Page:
After getting started by a group of fast-food workers in New York City, the Fight for $15 movement has already reached the rest of America and the globe. Now it has reached the White House.

Last week, Kansas City, Mo.-based McDonald’s and Burger King worker Terrence Wise introduced President Barack Obama at the White House Summit on Worker Voice. Wise is one of the leaders of Kansas City’s Fight for $15 uprising.

“We work hard every day, but wages are so low we skip meals,” said Wise during his speech introducing Obama. “We’ve been homeless, and with two jobs, I barely see my daughters. Things didn’t improve until I joined with fast-food workers across America to stand up and build a movement for $15 and create other opportunities to make our voice heard by joining a union.”

Wise, despite working two decades in the fast-food industry, makes only $8 an hour. His fiancee is a home care worker who is paid only $10 an hour. They have three daughters and rely on public assistance.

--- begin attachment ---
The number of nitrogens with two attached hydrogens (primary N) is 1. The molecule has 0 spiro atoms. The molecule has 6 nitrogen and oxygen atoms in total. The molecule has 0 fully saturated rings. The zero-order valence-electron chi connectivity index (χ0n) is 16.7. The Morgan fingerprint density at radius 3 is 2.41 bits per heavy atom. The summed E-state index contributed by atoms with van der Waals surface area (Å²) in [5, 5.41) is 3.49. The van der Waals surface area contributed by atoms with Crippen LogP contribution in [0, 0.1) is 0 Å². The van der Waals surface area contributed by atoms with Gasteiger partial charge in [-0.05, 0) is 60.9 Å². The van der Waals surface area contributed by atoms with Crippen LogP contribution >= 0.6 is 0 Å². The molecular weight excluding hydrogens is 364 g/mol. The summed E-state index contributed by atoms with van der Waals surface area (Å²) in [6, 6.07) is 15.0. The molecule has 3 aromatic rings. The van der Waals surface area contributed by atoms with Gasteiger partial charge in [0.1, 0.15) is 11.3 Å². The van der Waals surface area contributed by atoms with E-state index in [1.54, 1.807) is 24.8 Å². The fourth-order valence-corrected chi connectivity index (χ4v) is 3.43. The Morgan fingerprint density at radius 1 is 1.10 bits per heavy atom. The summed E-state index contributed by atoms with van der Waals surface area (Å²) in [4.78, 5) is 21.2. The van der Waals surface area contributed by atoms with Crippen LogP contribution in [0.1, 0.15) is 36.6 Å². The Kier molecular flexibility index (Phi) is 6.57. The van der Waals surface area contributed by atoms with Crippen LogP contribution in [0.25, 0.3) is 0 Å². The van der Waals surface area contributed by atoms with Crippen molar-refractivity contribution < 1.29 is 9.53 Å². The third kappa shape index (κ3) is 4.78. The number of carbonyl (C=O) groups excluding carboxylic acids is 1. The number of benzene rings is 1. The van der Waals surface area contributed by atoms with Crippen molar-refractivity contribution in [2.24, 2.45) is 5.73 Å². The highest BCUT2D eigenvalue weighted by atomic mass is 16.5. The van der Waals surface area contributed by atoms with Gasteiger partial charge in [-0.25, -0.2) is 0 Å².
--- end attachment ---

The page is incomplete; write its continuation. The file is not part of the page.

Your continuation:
“I have seen firsthand how we are heard—and how we make change—when workers like us stick together,” Wise continued. “We are united as working people, as moms and dads, as proud Americans, to make sure all work pays what we need to support our families.”

Wise has a lot of proof of workers wanting to organize and fight for better wages and conditions. In a new poll released by the National Employment Law Project, 72 percent of underpaid workers approve of labor unions, with 75 percent supporting the idea of a $15 minimum wage and a right to form a union. The poll was conducted using the survey platforms Harris Interactive and YouGov and polled workers who were paid less than $15 an hour. Over half of those polled had heard of the Fight for $15 campaign.

“We’ve long known that unions help create good jobs and boost the economy, and now we know that underpaid workers share that view as well,” said NELP Executive Director Christine Owens. In a statement. “An overwhelming majority want $15 and a union—and a president who will stand behind them in support of these basic rights. Underpaid workers in our country are a powerful force to be reckoned with in the workplace and the voting booth.”

NELP’s new poll follows its April 2015 poll, which concluded that 42 percent of workers in the United States are paid less than $15 an hour.